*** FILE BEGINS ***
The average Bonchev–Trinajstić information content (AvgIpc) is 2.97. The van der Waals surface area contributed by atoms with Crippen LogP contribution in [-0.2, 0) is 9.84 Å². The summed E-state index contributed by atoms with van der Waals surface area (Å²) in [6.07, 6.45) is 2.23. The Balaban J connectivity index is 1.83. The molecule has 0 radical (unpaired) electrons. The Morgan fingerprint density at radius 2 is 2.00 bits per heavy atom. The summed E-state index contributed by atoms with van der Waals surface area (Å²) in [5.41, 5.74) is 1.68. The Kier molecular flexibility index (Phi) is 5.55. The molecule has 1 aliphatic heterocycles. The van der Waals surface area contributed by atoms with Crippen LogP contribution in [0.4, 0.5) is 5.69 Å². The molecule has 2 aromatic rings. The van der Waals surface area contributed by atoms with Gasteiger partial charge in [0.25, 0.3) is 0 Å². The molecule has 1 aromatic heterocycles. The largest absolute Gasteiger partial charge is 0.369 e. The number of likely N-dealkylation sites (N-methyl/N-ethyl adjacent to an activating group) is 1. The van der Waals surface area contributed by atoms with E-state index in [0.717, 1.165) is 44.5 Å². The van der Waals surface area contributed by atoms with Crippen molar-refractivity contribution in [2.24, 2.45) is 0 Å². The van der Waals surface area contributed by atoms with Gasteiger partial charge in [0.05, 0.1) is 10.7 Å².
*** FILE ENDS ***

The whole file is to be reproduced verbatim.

The average Bonchev–Trinajstić information content (AvgIpc) is 2.97. The van der Waals surface area contributed by atoms with Crippen LogP contribution in [-0.2, 0) is 9.84 Å². The summed E-state index contributed by atoms with van der Waals surface area (Å²) in [6.07, 6.45) is 2.23. The Balaban J connectivity index is 1.83. The molecule has 0 radical (unpaired) electrons. The Morgan fingerprint density at radius 2 is 2.00 bits per heavy atom. The summed E-state index contributed by atoms with van der Waals surface area (Å²) in [5.41, 5.74) is 1.68. The Kier molecular flexibility index (Phi) is 5.55. The molecule has 1 aliphatic heterocycles. The van der Waals surface area contributed by atoms with Crippen LogP contribution in [0.4, 0.5) is 5.69 Å². The molecule has 2 aromatic rings. The van der Waals surface area contributed by atoms with Gasteiger partial charge in [0.25, 0.3) is 0 Å². The molecule has 1 aromatic heterocycles. The largest absolute Gasteiger partial charge is 0.369 e. The number of likely N-dealkylation sites (N-methyl/N-ethyl adjacent to an activating group) is 1. The van der Waals surface area contributed by atoms with E-state index in [0.717, 1.165) is 44.5 Å². The van der Waals surface area contributed by atoms with Crippen molar-refractivity contribution in [2.24, 2.45) is 0 Å². The van der Waals surface area contributed by atoms with Gasteiger partial charge in [0.05, 0.1) is 10.7 Å².